Let us have a respite from the excitement of Monday’s electoral exercise and dwell on some issues that confront us, elections or not.
Health should never be taken for granted. And with the rising number of people with diabetes and hypertension, nutritionists and doctors are looking at ways to keep illness at bay. There is a documentary shown at Netflix with the title ‘Fork over Knives’ that traced how Americans and later, the world, became unhealthy as their economy improved over the years. It bears watching.
People living in highly urbanized areas lead a more fast paced and stressful lives, and compounded with pollution and quick greasy food, all redound to a lifestyle that is less than ideal. While there is a trend in eating healthy, nutritious food, many people, especially the younger set are still gaining excess weight.
A study shows that being overweight cuts lifespan by one to 10 years.
The University of Cambridge released a report that the “risk of dying before your 70th birthday grows steadily and steeply along with an expanding waistline.”
The risk of coronary heart disease, stroke, respiratory disease and cancer are increased. In The Lancet medical journal, a study using data from almost four million adults in four continents found that “overweight people lost about a year of life expectancy on average, and “moderately obese” people about three years.”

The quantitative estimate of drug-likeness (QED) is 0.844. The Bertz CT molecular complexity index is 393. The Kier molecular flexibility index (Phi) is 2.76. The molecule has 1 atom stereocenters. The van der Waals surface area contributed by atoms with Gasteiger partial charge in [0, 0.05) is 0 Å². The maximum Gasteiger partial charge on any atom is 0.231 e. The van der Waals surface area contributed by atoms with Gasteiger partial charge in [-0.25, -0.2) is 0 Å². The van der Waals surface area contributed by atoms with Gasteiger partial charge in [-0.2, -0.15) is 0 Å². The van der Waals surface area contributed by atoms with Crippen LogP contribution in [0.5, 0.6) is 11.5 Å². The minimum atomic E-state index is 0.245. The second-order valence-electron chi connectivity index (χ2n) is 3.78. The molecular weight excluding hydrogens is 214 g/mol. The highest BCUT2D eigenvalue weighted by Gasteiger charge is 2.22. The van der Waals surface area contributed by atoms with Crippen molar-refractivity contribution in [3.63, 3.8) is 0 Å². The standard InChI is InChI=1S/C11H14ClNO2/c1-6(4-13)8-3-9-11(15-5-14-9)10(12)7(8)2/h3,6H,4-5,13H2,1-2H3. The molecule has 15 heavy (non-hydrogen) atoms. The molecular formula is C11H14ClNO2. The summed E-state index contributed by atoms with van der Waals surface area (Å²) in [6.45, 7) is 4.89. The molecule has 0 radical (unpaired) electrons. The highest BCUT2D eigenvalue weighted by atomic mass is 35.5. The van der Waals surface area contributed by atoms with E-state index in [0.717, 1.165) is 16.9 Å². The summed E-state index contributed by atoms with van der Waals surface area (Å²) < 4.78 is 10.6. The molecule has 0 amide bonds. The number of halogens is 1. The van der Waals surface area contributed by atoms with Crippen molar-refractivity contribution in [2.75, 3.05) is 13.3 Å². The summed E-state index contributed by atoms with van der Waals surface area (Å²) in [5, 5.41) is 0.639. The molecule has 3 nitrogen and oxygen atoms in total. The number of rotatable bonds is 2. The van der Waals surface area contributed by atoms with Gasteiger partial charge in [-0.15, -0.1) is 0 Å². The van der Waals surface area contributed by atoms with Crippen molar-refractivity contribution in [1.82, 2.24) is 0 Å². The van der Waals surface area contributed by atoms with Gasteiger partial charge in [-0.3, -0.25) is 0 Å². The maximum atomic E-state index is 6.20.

Lifestyle changes have to be made at this time when everything seems to happen at a faster pace. Our diet which is rich in processed food and less in vegetables and fruits is obviously not good for our health. Being inactive is not helping, too.
So how do we respond to this trend? First, studying the diet of our ancestors might give us some answers. Vegetables and fruits have given way to sugar-rich and calorie- packing fastfood and beverages. Second, people need to have space to walk around or engage in enjoyable activities. Lastly, let us strive for a wholesome lifestyle with less stress and more quality time with the family.